“I had unlimited distractions, and I was just going out and going out to dinner and being with friends,” she said of her time in Barcelona. “So it’s been definitely harder.”
While Corcoran believes technology is no substitute for relaxed time together, she did say the pair tried to find new ways to spend unstructured time with each other. For example, Corcoran sometimes FaceTimed van Bastelaer while he performed mindless quality control tasks for his job.
“At first I was like, why are you working while we’re FaceTiming? But then it makes it less like a FaceTime where you have to be talking constantly,” Corcoran said. “If there’s a moment of silence or a lag in the conversation, it’s not awkward.”
And now, the pair is reunited in D.C., as Corcoran moved into her off-campus apartment and van Bastalaer returned to his own apartment.
While it was difficult to find an upside to their time doing distance, Corcoran said that quarantine improved the couple’s communication skills. “You have to talk about things, even things that in person you might be able to overlook or not bring up,” Corcoran said. “It’s actually made me a little bit more likely to say when something’s wrong because I can’t expect him to figure it out because we’re not together.”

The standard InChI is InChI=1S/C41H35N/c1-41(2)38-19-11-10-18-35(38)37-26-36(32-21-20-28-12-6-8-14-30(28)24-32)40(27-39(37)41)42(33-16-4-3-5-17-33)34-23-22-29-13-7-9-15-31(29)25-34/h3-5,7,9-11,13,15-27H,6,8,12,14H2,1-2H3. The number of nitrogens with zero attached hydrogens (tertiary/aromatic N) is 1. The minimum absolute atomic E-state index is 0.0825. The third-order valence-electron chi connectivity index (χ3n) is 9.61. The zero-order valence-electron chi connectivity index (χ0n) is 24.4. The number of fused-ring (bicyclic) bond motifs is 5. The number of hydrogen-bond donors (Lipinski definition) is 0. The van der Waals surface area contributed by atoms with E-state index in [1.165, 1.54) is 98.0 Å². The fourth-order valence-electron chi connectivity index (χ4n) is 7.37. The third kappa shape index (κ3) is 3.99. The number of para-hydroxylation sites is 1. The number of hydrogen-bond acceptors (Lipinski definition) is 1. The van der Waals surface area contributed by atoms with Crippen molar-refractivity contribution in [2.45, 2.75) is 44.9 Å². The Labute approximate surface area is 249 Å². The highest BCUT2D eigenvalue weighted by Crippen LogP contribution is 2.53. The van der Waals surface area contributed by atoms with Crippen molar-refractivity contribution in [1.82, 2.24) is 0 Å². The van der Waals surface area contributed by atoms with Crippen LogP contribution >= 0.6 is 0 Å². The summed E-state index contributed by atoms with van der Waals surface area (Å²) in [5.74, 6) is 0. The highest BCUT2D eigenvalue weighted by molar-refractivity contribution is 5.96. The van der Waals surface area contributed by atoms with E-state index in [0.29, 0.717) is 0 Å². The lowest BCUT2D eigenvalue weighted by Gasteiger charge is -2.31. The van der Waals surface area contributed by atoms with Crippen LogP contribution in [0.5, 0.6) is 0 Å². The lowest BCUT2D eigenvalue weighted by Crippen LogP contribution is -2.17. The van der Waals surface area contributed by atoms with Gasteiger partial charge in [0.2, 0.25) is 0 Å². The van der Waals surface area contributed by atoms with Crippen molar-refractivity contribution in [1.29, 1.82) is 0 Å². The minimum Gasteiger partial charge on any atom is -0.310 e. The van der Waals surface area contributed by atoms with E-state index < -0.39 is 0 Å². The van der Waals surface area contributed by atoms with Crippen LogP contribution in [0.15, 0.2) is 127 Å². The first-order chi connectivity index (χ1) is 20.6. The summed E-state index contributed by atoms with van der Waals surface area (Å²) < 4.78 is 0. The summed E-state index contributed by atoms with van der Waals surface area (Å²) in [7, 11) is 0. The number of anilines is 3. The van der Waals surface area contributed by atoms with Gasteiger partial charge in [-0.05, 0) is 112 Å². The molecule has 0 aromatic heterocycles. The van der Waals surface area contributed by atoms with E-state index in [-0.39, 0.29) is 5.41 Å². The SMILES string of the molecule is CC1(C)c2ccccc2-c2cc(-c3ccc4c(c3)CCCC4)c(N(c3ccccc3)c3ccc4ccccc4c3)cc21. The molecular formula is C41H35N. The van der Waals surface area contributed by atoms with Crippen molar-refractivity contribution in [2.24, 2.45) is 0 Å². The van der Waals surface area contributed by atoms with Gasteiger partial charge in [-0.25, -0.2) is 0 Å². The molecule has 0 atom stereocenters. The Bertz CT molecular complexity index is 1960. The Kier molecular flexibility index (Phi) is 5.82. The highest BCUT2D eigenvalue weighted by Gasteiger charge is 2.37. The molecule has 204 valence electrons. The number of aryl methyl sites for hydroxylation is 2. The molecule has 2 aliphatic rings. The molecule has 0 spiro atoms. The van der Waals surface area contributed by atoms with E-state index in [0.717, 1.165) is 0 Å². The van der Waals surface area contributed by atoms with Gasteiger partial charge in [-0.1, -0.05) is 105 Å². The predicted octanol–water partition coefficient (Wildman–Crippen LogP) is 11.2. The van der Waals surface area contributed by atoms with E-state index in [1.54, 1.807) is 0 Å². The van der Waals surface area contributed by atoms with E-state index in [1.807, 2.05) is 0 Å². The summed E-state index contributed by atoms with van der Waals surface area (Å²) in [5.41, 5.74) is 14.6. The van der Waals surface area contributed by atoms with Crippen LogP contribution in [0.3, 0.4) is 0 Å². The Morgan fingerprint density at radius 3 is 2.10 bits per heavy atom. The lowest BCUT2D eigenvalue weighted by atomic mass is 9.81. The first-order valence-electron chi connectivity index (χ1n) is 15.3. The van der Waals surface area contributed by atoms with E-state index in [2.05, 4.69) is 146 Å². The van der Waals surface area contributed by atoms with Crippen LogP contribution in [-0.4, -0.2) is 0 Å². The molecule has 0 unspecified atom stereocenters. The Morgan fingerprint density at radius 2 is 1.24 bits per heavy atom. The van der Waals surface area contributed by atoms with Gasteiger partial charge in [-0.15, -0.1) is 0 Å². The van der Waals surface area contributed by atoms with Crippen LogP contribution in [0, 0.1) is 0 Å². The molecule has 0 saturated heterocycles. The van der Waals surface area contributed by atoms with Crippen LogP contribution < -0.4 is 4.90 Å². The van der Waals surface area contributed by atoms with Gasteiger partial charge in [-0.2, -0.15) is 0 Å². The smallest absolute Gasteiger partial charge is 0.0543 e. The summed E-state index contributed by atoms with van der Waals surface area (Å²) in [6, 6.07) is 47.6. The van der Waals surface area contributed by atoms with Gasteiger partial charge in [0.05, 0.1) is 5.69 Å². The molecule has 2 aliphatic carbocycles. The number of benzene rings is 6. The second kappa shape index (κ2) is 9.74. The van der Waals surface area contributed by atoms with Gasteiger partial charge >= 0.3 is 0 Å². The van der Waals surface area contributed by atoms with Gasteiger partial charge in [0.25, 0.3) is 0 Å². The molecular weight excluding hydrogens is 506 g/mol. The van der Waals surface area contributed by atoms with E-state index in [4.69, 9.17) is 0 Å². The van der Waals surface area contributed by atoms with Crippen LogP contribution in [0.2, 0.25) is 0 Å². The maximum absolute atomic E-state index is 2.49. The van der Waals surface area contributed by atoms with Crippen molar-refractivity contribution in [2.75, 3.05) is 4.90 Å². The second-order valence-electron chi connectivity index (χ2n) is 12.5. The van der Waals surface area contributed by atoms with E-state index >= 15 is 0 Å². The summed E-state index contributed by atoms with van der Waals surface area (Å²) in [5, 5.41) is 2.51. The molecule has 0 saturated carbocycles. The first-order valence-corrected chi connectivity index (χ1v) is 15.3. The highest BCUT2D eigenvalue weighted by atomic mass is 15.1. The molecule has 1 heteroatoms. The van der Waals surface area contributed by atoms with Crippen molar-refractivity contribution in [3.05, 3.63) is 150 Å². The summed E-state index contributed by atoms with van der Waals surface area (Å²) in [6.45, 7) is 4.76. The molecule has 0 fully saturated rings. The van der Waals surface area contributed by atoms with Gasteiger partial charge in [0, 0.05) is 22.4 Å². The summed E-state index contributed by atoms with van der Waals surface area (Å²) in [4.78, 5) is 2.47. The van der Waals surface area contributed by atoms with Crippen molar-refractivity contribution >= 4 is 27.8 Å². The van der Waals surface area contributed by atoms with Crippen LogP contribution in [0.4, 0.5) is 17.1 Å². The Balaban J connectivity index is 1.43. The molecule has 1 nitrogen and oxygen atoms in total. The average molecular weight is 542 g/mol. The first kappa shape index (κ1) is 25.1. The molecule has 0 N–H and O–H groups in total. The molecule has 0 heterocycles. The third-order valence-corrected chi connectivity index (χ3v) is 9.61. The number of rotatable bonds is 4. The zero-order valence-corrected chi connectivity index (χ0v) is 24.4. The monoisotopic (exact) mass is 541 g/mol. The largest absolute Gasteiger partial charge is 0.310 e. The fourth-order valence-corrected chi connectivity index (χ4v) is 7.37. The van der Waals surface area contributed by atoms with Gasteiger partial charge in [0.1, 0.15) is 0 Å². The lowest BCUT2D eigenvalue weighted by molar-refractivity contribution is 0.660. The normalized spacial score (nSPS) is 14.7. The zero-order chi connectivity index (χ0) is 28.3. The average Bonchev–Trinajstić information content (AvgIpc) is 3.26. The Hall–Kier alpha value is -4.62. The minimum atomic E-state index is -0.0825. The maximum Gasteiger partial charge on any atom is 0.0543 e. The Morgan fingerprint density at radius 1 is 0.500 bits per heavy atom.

Everett Bonner (COL ’23) met his boyfriend Justin Bustamante (NHS ’23) on their shared freshman floor. At the time of our first interview, their six-month anniversary was the coming weekend. With Bustamante now in Maryland and Bonner in Louisiana, it has been tough to maintain the easy communication that the couple was used to when living within a minute of each other.
“The casual conversation kind of dwindles down because we’re limiting our time to just a one- to two-hour period each day,” Bonner said. “It’s just going from constant interaction, because we live on the same floor and we’d spend our entire day together to, you know, this little window.”
The pair’s short window to spend time “together,” as well as the increased proximity of their families and home lives, has prompted them to examine their relationship in a new context. “I think that college is an environment for us to kind of see ourselves in a vacuum,” Bonner said. “We are now understanding the implications that our relationship has on each of our familial lives and each of our lives outside of the relationship.”
Since returning home, much of Bustamante’s time has been occupied with household chores, caring for his three younger siblings, and nightly prayers with his family.
“He’s always taking care of them,” Bonner said. “The level of responsibility that he’s kind of showed throughout this I think is something that I was so impressed by and something that I very much didn’t realize that I needed in a long-term partner, but it’s just one more thing that I’ve learned to love about him.”